With all that the Swizzle has going for it, the biggest challenge for Y Surfboards might be overcoming surfers' dismissive attitude toward soft boards.
Mears recalls a story of a fellow surfer's initial disdain upon paddling over to him in the water to check out his Swizzle Stick.
"He grabs it and says, 'Aw, a sponger,'" Mears said. "Then I took off and did really well on the wave, and the guy couldn't believe how I could surf."
The Swizzle Stick, while less expensive than hard boards, is an investment. A 9-foot board retails for about $600.



Post a Comment

Mucho Mahalo's for your comment!

Subscribe to Post Comments [Atom]

<< Home

Digital Watermarking of our images – Public Notice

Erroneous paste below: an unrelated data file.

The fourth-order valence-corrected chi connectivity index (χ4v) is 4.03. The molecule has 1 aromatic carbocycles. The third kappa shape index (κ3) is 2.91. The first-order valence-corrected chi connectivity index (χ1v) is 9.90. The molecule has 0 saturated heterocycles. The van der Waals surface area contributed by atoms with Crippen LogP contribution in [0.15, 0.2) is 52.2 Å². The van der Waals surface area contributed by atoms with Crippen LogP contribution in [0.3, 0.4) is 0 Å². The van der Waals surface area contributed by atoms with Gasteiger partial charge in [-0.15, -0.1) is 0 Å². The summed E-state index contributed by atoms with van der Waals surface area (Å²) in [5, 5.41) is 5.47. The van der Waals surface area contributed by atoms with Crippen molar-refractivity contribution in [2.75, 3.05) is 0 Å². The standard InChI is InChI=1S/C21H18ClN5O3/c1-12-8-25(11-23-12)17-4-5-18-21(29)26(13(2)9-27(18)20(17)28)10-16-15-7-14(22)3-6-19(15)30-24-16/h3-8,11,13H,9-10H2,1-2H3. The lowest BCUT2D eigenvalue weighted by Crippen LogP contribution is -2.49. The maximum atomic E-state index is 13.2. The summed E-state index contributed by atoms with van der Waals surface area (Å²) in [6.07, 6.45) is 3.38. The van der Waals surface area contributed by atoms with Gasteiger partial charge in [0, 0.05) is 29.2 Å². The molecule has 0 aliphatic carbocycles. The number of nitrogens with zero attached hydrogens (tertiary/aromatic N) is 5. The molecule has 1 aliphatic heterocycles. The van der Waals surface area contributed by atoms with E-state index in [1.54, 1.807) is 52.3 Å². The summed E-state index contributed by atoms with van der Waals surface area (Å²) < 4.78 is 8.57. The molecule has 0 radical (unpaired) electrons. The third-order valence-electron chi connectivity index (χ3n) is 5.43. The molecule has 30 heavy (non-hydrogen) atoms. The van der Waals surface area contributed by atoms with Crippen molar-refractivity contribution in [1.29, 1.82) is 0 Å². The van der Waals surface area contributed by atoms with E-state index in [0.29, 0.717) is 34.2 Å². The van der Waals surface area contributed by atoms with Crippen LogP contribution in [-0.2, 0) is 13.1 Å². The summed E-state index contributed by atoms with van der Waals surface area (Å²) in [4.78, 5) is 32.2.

As part of our commitment to protecting our image donors, the Surfing Heritage Foundation has begun using digital watermarking on ALL of our images, including those images seen on our website. This watermark is not visible to the eye, but is easily seen by many computer programs such at Photoshop and other image editing programs. In addition, we have also purchased a “watermark spider” that crawls the Internet specifically looking for any images that contain our SHF watermark. The Surfing Heritage Foundation is prepared to take the appropriate action should we find any illegal or unlicensed usage of images from our files.